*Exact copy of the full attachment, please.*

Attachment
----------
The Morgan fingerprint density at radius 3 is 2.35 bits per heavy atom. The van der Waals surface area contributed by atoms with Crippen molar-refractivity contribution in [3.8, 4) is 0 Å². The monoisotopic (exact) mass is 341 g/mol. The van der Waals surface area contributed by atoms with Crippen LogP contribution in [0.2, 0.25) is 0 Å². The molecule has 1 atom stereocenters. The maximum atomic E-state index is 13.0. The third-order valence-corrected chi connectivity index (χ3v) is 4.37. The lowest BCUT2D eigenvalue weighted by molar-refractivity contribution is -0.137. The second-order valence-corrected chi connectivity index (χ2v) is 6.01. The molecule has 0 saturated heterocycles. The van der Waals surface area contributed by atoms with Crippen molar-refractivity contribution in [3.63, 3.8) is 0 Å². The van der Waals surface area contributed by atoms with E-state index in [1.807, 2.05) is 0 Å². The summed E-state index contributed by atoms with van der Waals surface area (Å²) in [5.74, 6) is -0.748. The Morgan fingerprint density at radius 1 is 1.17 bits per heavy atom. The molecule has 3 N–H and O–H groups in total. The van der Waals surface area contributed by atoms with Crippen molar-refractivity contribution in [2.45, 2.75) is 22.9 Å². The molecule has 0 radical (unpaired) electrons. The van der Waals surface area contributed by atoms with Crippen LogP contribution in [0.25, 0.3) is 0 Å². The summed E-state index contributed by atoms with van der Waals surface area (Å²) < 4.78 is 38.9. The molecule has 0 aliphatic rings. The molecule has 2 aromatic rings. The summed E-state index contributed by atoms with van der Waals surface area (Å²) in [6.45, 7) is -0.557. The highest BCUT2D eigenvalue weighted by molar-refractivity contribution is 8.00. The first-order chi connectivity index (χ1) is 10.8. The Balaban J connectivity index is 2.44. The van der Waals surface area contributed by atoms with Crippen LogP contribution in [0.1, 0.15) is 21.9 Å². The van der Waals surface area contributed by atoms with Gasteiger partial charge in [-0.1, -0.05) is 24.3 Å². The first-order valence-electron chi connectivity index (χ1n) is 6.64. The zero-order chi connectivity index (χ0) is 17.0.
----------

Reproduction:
The Morgan fingerprint density at radius 3 is 2.35 bits per heavy atom. The van der Waals surface area contributed by atoms with Crippen molar-refractivity contribution in [3.8, 4) is 0 Å². The monoisotopic (exact) mass is 341 g/mol. The van der Waals surface area contributed by atoms with Crippen LogP contribution in [0.2, 0.25) is 0 Å². The molecule has 1 atom stereocenters. The maximum atomic E-state index is 13.0. The third-order valence-corrected chi connectivity index (χ3v) is 4.37. The lowest BCUT2D eigenvalue weighted by molar-refractivity contribution is -0.137. The second-order valence-corrected chi connectivity index (χ2v) is 6.01. The molecule has 0 saturated heterocycles. The van der Waals surface area contributed by atoms with Crippen molar-refractivity contribution in [3.63, 3.8) is 0 Å². The van der Waals surface area contributed by atoms with E-state index in [1.807, 2.05) is 0 Å². The summed E-state index contributed by atoms with van der Waals surface area (Å²) in [5.74, 6) is -0.748. The Morgan fingerprint density at radius 1 is 1.17 bits per heavy atom. The molecule has 3 N–H and O–H groups in total. The van der Waals surface area contributed by atoms with Crippen molar-refractivity contribution in [2.45, 2.75) is 22.9 Å². The molecule has 0 radical (unpaired) electrons. The van der Waals surface area contributed by atoms with Crippen LogP contribution in [0.25, 0.3) is 0 Å². The summed E-state index contributed by atoms with van der Waals surface area (Å²) < 4.78 is 38.9. The molecule has 0 aliphatic rings. The molecule has 2 aromatic rings. The summed E-state index contributed by atoms with van der Waals surface area (Å²) in [6.45, 7) is -0.557. The highest BCUT2D eigenvalue weighted by molar-refractivity contribution is 8.00. The first-order chi connectivity index (χ1) is 10.8. The Balaban J connectivity index is 2.44. The van der Waals surface area contributed by atoms with Crippen LogP contribution in [0.1, 0.15) is 21.9 Å². The van der Waals surface area contributed by atoms with Gasteiger partial charge in [-0.1, -0.05) is 24.3 Å². The first-order valence-electron chi connectivity index (χ1n) is 6.64. The zero-order chi connectivity index (χ0) is 17.0.